Tyre manufacturer and workers reach a stalemate as illegal industrial action enters fourth week

Tyre manufacturing company Sumitomo Rubber South Africa in Ladysmith. Picture: Supplied

Tyre manufacturing company Sumitomo Rubber South Africa in Ladysmith. Picture: Supplied

Published May 23, 2023


If you are in the market to buy a new set of Dunlop tyres, chances are that they soon might be out of stock due to a protracted strike by workers.

Last week the Labour Court of South Africa handed down an interim court interdict in favour of tyre manufacturer, Sumitomo Rubber South Africa (SRSA), the manufacturers of Dunlop tyres.

This means that the industrial action initiated by the union NUMSA on April 25 at the SRSA’s plant in Ladysmith, is illegal.

Though that is the case, the workers have been striking ever since as SRSA and the workers have not reached an agreement.

The workers, among other things, are calling for suspension of personnel in management, who they accuse of ill treating the employees.

Tyre manufacturing company Sumitomo Rubber South Africa in Ladysmith. Picture: Supplied

SRSA workers representative from NUMSA Henry Myenze, said they were unhappy with how the management has been treating their workers, although not willing to specify how and what they had exactly done to them.

“We call for the suspension of the company CEO and production director who have been mistreating our workers who are working very hard and have always been loyal to the company, but seemingly they (management), have no sympathy nor humanity.

“With the current shifts, workers are being paid peanuts, as they earn R105 a week after deductions which is unfair to them. They have dedicated their time to the company, and with the current state of the economy, no one can survive with that amount of money,” said Myende.

He said there were worried about the delay in production, but were not willing to go back to work, not until their concerns were heard and met.

Sumitomo Rubber South Africa CEO Lubin Ozoux. Picture: Supplied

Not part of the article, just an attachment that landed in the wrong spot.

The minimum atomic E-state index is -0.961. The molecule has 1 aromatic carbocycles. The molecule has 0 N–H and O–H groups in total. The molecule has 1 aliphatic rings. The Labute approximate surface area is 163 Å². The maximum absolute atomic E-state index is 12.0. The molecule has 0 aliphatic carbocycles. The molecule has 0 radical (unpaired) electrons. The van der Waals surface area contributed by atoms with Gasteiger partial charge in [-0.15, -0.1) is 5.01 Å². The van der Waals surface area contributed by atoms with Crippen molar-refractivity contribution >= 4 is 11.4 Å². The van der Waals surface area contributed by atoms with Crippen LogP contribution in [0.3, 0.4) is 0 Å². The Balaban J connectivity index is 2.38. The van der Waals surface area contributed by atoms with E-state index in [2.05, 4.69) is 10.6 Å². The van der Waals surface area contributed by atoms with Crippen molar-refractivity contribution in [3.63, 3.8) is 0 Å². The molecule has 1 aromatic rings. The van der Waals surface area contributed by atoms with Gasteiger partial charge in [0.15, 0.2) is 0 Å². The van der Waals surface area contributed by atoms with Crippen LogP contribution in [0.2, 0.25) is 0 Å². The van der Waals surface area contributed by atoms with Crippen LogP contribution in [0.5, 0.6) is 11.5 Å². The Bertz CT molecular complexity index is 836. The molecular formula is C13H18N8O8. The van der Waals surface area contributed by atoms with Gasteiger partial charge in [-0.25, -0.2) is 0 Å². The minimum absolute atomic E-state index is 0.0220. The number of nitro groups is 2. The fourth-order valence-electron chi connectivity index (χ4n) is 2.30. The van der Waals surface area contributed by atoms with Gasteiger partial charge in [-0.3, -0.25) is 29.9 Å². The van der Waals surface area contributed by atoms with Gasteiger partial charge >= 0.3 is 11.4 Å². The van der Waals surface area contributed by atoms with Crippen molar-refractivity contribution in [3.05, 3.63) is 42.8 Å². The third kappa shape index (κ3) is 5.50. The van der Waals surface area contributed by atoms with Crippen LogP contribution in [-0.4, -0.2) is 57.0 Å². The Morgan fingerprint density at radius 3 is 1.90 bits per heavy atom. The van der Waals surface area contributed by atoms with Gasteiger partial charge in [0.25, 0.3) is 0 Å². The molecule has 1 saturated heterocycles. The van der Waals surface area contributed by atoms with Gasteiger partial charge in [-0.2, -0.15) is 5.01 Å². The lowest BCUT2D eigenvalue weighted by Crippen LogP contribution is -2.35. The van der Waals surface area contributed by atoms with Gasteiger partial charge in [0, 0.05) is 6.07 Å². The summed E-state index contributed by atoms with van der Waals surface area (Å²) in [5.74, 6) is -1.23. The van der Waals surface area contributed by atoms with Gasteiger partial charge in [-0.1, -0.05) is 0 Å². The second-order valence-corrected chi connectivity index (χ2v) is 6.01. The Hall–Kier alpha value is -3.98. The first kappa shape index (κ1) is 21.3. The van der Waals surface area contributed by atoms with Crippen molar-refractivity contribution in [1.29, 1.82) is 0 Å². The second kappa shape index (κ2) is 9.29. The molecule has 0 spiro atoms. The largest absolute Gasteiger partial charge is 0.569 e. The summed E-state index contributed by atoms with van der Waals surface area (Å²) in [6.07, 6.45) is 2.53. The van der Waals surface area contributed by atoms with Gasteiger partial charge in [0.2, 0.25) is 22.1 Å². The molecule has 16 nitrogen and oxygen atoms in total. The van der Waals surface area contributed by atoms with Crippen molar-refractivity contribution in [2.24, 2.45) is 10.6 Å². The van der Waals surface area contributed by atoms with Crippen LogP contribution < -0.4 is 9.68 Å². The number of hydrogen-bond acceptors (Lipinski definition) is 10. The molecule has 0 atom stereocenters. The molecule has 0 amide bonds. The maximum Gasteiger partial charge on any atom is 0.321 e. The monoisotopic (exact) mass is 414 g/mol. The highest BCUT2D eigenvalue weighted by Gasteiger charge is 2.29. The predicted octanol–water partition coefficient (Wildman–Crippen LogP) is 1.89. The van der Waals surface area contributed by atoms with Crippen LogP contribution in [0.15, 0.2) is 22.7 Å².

In a statement issued by the company, SRSA CEO Lubin Ozoux said that they have continuously reached out to their employees via established communication channels, urging them to return to work at their Ladysmith tyre manufacturing plant, and have been reminded that the “No Work-No Pay” policy applies.

“In the interim court order, the Labour Court said SRSA proved that the strike was a threat to the business.

“The direct result of the strike is that manufacturing has come to a halt. The applicant’s ability to fulfil its business obligations is threatened. The resultant financial loss poses a real threat to the livelihoods of its employees and its ability to continue operating.

“At present, we are disheartened that the protracted industrial action has resulted in a halt to our operations and production at the facility. We are fully invested in the community of Ladysmith, celebrating 50 years of operation at the plant this year.

“In 2022, SRSA contributed a total of R743m to the Ladysmith community in terms of salaries, electricity, local services, and related taxes. For SRSA to not be operational in the town of Ladysmith is detrimental to the entire economy of the town, and not just to employees.

“But more so, we are saddened that the actions by protesting employees have impacted upon, not just employees who dedicatedly arrive for work over the past few weeks, but the Ladysmith community at large,” said Ozoux.

“The union has accused SRSA of undermining it and has made demands for the suspension of three senior SRSA executives, but did not provide reasons for this demand. Additionally, the judge ruled that this demand has no factual basis.

“NUMSA has also called for the immediate reversal of the current shift configuration, despite that having been a binding agreement concluded between SRSA and NUMSA in February 2021. We reached a deadlock in negotiations with NUMSA due to an ongoing disciplinary process involving NUMSA-affiliated SRSA employees, but we are confident that we have followed all due process in this matter so far,” he said.

Ozoux said the company was hopeful that employees would return, but failing which, SRSA would take further steps to continue with the dismissal process.

“We urge employees to return to work immediately, failure of which, we will be forced to take further action to ensure sustainability of operations at the plant. We will explore options of fair dismissal and advertise positions to people eager to gain employment. Our aim, first and foremost, is to find a solution and get the plant back to full operation,” he said.

“We understand there is a lot of uncertainty in the local community about the strike and safety when passing by the plant. We are working closely with SAPS to ensure safety, but we urge residents and drivers to be careful,” said Ozoux.